Nether Fustian Continuations and a Drink for Desperate Men
Too often, I underestimate human ingenuity. I had never imagined, for example, that a man would wreath himself in cow-guts full of gin. But here I must admit my shortcomings, as a rather marvellous 1829 article in the Bucks Gazette (British Newspaper Archive, account required) shows. "A Respectable Man" covers the trial of John Hench, accused of smuggling said liquor into Whitecross-street, one of London's debtors prisons. This excerpt gives the character of the piece:
Demetrius Rogers, principal turnkey of that prison, produced five-yard long pieces of beef bowels filled with gin; and by his evidence it appeared that he had extracted all these fine, great, spirituous sausages, from the nether fustian continuations of John Hench - within which continuations they had been curiously suspended by loops and nooses of tape and packthread. Demetrius the turnkey, added moreover, that he knew John Hench well enough, and that John Hench well knew the consequences of this spirituous speculation of his; he having been for a long time, and until very lately, an inmate of the prison himself.
The full article in all its glory, with my transcription, is here (PDF).
I confess, I have no curiosity for John Hench, despite his having invented the curly straw. And I care neither for his colonic cocktails*, nor his nether fustian continuations, a garment best left unimagined. No, my person of interest here is Demetrius Rogers**, the turnkey at Whitecross-street debtors prison. He is (probably) the brother-in-law of William Stretch, my 4th great grandfather, and also the most mis-transcribed person in my tree. I've asked about him before, in 19th Century Debtors Prison Records, London.
So what do I know about Demetrius? According to the 1841 census, he was an Irishman, born around 1780. I don't know how or when he came to London. He married Mary Crawley in 1810, and was the landlord of the Falcon Inn, on Portpool Lane, London, in 1811. He found himself in Marshalsea debtors prison for at least several weeks in 1812, possibly transferring to King's Bench. A busy couple of years! Demetrius must have left prison by 1819, as he and Mary were witnesses to the marriage of William Stretch and Elizabeth Crawley then.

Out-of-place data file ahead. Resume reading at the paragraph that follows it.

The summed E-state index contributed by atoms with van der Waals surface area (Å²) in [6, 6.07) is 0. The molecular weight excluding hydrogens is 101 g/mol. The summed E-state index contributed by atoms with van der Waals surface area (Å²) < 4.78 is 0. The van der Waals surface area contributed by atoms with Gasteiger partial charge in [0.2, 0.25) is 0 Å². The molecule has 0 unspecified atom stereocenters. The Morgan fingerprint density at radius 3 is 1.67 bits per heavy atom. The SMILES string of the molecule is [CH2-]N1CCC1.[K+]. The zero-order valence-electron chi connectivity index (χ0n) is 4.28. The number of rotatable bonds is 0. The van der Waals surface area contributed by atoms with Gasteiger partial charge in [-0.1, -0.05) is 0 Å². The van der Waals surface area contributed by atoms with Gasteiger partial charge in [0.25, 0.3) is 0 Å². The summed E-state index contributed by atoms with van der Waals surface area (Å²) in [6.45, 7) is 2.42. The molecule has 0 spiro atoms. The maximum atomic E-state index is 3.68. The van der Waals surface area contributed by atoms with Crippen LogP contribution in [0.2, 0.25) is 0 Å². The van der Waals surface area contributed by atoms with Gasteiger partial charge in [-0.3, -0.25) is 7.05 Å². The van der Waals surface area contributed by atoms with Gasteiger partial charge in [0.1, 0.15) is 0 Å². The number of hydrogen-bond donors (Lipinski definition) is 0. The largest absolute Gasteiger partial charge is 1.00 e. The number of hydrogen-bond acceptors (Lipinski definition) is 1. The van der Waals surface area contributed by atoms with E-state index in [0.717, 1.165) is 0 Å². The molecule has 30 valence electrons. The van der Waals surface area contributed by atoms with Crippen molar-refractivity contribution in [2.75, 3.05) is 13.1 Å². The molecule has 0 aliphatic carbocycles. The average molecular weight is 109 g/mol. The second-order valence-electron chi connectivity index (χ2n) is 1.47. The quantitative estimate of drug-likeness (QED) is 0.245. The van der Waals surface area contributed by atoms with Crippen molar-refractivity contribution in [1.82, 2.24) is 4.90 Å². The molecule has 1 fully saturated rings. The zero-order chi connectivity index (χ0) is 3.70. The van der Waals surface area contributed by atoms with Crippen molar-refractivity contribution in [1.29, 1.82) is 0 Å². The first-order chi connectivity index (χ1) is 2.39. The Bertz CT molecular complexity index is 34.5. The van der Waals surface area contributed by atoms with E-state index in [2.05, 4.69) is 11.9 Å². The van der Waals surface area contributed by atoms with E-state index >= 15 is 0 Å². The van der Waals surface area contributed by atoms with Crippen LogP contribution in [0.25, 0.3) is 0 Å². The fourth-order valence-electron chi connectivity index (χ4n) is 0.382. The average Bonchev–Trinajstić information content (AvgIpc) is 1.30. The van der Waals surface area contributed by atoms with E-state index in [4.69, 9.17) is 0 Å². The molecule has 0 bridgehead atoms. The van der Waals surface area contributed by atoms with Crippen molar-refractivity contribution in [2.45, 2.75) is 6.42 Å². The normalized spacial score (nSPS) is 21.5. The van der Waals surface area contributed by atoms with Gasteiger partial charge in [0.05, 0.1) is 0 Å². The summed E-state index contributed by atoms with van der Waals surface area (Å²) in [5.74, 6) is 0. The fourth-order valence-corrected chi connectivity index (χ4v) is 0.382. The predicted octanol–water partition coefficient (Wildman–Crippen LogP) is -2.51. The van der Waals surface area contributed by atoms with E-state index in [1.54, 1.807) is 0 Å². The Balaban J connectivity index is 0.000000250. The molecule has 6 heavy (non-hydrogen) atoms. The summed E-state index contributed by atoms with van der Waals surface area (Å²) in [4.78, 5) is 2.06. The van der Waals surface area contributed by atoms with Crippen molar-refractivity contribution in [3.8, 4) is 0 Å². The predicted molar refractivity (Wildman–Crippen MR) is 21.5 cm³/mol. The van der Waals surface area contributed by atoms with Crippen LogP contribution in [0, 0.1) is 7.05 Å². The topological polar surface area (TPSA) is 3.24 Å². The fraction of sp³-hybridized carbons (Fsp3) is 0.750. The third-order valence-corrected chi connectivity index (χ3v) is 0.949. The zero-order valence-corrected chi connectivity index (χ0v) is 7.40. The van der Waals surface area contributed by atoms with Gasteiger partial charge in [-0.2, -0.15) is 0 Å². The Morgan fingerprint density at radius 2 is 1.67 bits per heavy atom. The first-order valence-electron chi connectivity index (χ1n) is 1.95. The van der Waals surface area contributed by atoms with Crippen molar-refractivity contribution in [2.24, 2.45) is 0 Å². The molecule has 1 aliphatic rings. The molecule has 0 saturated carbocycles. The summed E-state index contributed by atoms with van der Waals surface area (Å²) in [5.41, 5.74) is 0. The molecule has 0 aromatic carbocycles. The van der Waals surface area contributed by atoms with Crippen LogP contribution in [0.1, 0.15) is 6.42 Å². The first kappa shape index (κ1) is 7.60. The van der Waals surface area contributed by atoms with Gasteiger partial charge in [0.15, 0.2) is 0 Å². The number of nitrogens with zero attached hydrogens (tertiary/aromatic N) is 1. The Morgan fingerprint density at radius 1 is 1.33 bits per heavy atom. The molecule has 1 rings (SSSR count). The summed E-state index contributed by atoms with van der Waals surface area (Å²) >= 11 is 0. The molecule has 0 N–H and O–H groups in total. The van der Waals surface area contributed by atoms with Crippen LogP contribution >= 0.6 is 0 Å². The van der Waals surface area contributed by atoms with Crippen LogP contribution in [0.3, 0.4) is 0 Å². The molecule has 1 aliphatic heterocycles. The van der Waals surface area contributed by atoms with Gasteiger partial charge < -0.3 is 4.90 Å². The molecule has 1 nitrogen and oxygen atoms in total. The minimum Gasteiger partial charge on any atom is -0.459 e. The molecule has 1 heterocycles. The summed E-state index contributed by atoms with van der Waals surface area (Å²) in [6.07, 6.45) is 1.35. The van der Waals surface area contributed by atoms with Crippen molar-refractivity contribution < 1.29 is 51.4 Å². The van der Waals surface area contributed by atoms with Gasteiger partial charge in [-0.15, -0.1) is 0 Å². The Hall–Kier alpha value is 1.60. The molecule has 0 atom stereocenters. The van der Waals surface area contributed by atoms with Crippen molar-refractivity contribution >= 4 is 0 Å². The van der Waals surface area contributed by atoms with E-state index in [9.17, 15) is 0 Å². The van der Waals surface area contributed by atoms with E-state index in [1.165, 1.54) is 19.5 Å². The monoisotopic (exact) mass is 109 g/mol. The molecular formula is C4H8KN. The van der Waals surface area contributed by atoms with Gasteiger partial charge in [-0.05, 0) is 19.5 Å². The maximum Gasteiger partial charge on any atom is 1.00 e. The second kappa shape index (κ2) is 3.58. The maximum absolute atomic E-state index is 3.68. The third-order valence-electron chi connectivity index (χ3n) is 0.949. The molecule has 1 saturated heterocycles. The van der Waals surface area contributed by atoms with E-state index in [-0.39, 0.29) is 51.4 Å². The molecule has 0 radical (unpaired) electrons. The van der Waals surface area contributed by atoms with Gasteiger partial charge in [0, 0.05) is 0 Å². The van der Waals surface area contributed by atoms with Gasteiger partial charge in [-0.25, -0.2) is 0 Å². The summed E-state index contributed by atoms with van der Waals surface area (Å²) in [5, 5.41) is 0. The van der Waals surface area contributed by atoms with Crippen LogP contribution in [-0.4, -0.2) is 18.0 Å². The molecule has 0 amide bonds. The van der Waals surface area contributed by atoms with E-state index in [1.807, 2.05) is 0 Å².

By 1835 Demetrius was running the Peacock Inn on Whitecross Street (just opposite the Whitecross-street debtors prison), and must have owned it, or a nearby house, as he appears in the 1837 Poll Books. He is in the 1841 census there, with Mary (and one of William Stretch's daughters) but transferred the licence in 1842, which presumably marks his retirement. Rogers died in 1850, leaving a tidy sum to Mary, but that may be a tale saved for another question.
Three of William's descendants were named Demetrius, presumably in Rogers' honour, so he does seem to have been an important man to my family. His widow Mary lived with our family after Demetrius' death, until her own passing 20 years later.
I've known much of this for a while, but this prison guard role is new to me. It helps fill the gap between Marshalsea in 1812 and the Peacock in 1835. It shows that Rogers remained in the world of debtors prisons, but as poacher turned gamekeeper. This man seems to have had a story, and that makes me want to know more.
There doesn't appear to be much information available on Whitecross-street prison (Wiki), particularly not about staff. There are administrative records listed at the LMA, which I may have to delve into next time I get to London, but there's little online.
Is there anywhere else I can look for information on debtors prison turnkeys and other staff, particularly those who may have been on the other side of the bars for a while? Was such a transition commonplace?
*I propose a new "a-slice-of-lemon-won't-help" tag for this.
**There could, of course, be more than one Demetrius Rogers in London at that time. But not many. Records are sparse, but do not suggest a multitude of Demetriuses. Or Demetrii.